If at all possible, try to purchase your first horse from an individual. In this situation you can usually make an inspection of the home farm which, alone, will give you background knowledge about the management and feeding practices to which your new pride and joy is accustomed. Most reputable dealers will usually let you try out the horse for a few days, and some may even offer some sort of health or soundness guarantee. If the seller is hesitant to do these things I'd look elsewhere!
A livestock auction is usually not a suitable place for a beginner to purchase a horse. In my part of the county, at least, auction barns are favorite gathering places for the dealers who have an inferior product to sell. Beware!! The only exception to this restriction on buying at auction would be a production sale held by a reputable breeder.
No matter where you look for a horse, try to take along a friend who's experienced with the animals and their traders. Having an adviser that you can trust will help to steer away from many poor buys.
When your search is narrowed down to one horse, you should handle him enough so that you can tell if his personality is suited to your purposes. Careful attention should be given to his actions around people and other horses.
Does he act frightened or lay back his ears, try to bite or kick when you approach? Is he easy to catch in the pasture? Is he calm during saddling and when being loaded into a trailer? Does he stand quietly when tied or is he a "halter-puller"? Does he show either fear or aggressive tendencies toward other horses?
Any one of these habits may seem to be minor by itself, but they're all vices and potentially dangerous. These bad habits are almost impossible to train out of a mature horse so, if possible, avoid them. It's much easier to get a properly disciplined horse right at the start.
Buying a horse is not quite like buying any other farm animals. Cows, sheep, and hogs are generally considered to be healthy and sound if they have no infectious diseases and seem to be capable of the production common to their species. Freedom from infectious disease is naturally important in horses too . . . but we also have to view the choice of a riding or work animal in the same light we would use to pick an athlete. With a horse we are more interested in his ability to perform than we are in any ability to fatten easily.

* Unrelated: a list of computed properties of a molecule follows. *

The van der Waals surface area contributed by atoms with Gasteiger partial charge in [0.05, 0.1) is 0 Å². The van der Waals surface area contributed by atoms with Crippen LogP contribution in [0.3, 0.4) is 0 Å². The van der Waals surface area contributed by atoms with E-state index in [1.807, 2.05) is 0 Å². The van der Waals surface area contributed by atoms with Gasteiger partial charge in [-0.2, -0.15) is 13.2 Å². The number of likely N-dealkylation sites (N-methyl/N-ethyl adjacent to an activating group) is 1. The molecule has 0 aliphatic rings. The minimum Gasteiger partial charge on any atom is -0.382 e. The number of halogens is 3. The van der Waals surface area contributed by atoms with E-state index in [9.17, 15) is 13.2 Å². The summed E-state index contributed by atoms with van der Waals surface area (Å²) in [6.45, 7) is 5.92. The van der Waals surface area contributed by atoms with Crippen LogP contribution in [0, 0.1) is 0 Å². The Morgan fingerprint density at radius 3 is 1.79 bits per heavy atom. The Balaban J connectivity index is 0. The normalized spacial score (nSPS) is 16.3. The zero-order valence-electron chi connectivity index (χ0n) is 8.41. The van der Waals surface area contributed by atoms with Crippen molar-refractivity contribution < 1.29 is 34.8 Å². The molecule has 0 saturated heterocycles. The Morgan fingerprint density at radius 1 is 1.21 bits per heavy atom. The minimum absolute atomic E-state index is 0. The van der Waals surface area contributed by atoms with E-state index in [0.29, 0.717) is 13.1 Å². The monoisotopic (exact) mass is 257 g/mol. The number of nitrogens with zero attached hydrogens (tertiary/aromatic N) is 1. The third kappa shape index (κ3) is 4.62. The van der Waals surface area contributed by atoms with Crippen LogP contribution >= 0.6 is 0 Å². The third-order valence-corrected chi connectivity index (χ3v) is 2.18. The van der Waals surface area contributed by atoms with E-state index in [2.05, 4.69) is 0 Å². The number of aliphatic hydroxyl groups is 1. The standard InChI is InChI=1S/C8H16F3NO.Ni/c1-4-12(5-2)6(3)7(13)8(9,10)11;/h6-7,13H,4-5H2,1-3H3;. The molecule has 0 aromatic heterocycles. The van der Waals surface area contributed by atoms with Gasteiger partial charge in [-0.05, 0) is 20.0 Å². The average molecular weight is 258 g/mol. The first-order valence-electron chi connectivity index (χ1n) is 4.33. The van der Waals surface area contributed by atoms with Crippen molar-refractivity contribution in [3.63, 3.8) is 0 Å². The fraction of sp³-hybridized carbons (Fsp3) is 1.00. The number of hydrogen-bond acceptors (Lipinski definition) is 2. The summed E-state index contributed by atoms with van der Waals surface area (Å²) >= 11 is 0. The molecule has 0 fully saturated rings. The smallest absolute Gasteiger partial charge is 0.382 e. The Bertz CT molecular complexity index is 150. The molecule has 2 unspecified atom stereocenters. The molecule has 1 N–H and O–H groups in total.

Before a purchase is made you should take great pains to see that the horse is healthy and sound. Do not hesitate to have your veterinarian give the animal a thorough examination. This exam should include taking the horse's temperature, listening to its heart and lungs both before and after exercise, checking the eyes for blindness, and actually feeling the joints, tendons, and hooves for any abnormalities. A fecal exam for internal parasites and a blood test for EIA (Equine Infectious Anemia) should also be conducted.
This is a good time, too, to have your vet check to see that the horse has not been tranquilized or had any minor surgery done to cover up any defects or blemishes. The money and time spent on such an examination is an excellent form of insurance.
All of the above factors are worthy of serious consideration before you buy a horse, but the most important factor of all is your own personal preference. If one certain horse catches your eye and he seems to measure up to most of your ideals . . . buy him! An English horseman of note, George Whyte-Melville, summarized this advice nicely way back 1875 when he wrote, "In the choice of a horse and a wife, a man must please himself, ignoring the opinion and advice of friends."